Grenada is an island connecting some of our Windrush generation elders who took part in telling us their stories.
Although born in Trinidad, Gloria Whyte’s parents were Grenadians and some of her siblings were born on the island before her parents travelled from Grenada to Trinidad in the early 1940’s. Trinidad began its first commercial production of oil in 1908. During the 1930’s to 1950’s Trinidad with its new oil and gas fields became a magnet for work for many people across the Caribbean before the Windrush generation’s migration to England.
Gloria’s family was typical of this exodus of economic migrants looking for work. Her father worked on point 10 oil field and remained in the industry for the rest of his life. Determined to give his children a better life he encouraged Gloria and her siblings to seek a better life in England.
I have been on the island of Grenada now for the last two weeks in May 2018, taking in the place of birth of Gloria’s parents. On the surface it is a glorious, island full of colour, hilly terrains, death defying gradients with houses on escarpments that only the imagination can fathom out how they were actually constructed. This goes from the simple wooden chattel houses, to flamboyant large concrete constructions.
While I did the usual tour of the island, and the tourist spots the nicest thing was the people who were so welcoming and the oil-down the national dish of Grenada. I went to Concorde Waterfalls for the day on my last Saturday with a group and the local villagers cooked us Oil down, a Saturday traditional meal, or food served at large gatherings. It is a cooked in a huge coal pot outdoors where fresh grated coconut milk is cooked with salt fish, meat, breadfruit, callaloo and any other provisions at hand. The fresh flavours were amazingly good. That pot fed eighty people in it’s true tradition as food cooked by the community bringing people together as we shared our own stories over passion fruit juice and rum punch.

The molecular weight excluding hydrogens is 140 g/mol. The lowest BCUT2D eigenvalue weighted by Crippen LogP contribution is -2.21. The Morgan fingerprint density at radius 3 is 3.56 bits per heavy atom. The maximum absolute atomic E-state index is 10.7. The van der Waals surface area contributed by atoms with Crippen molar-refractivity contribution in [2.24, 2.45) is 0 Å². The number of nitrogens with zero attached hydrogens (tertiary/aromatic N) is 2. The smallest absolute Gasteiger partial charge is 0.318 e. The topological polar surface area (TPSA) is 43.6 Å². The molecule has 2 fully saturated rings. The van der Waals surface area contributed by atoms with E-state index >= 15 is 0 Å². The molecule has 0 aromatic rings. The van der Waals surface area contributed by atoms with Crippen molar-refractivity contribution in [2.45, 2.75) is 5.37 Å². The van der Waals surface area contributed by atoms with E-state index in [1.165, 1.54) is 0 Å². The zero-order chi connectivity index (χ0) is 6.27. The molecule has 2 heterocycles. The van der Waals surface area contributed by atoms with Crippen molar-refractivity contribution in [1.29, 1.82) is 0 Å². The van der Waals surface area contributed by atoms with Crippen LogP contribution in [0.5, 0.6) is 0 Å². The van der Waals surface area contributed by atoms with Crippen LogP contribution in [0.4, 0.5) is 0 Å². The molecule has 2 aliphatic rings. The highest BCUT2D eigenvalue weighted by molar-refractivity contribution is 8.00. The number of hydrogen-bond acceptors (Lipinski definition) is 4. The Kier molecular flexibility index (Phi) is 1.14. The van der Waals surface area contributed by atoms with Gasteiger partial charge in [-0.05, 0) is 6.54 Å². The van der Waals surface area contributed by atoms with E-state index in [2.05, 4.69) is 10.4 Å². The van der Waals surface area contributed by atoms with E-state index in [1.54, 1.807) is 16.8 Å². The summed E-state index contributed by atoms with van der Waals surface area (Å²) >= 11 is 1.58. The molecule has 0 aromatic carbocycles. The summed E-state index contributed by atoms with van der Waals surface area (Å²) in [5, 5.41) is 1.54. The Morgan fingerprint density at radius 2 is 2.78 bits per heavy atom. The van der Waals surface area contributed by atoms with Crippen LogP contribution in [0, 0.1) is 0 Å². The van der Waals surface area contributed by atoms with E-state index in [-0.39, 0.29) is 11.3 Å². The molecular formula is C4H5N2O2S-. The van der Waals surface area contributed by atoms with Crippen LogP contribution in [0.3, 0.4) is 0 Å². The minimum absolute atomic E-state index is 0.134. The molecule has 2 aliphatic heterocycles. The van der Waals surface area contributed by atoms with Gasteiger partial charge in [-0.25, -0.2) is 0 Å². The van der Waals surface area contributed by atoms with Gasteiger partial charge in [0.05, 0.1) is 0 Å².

The importance of food and sharing is a reminder of why this project of elders telling their stories and locating their audios and photo etchings in a Caribbean Café is a significant way of replicating this tradition that goes back centuries to our slave ancestors.
Do you have a story to share of memories of your grandparents, parents or yourself who came to Britain during the Windrush period? Or were you born in Britain with Caribbean heritage or do you have a migration story to share? You will find these passport postcards at the cafe. When you visit the installation take some time to fill out the card and post it to our memory wall in the venue. Or sign up and leave your comment in the reply box below and join the conversation.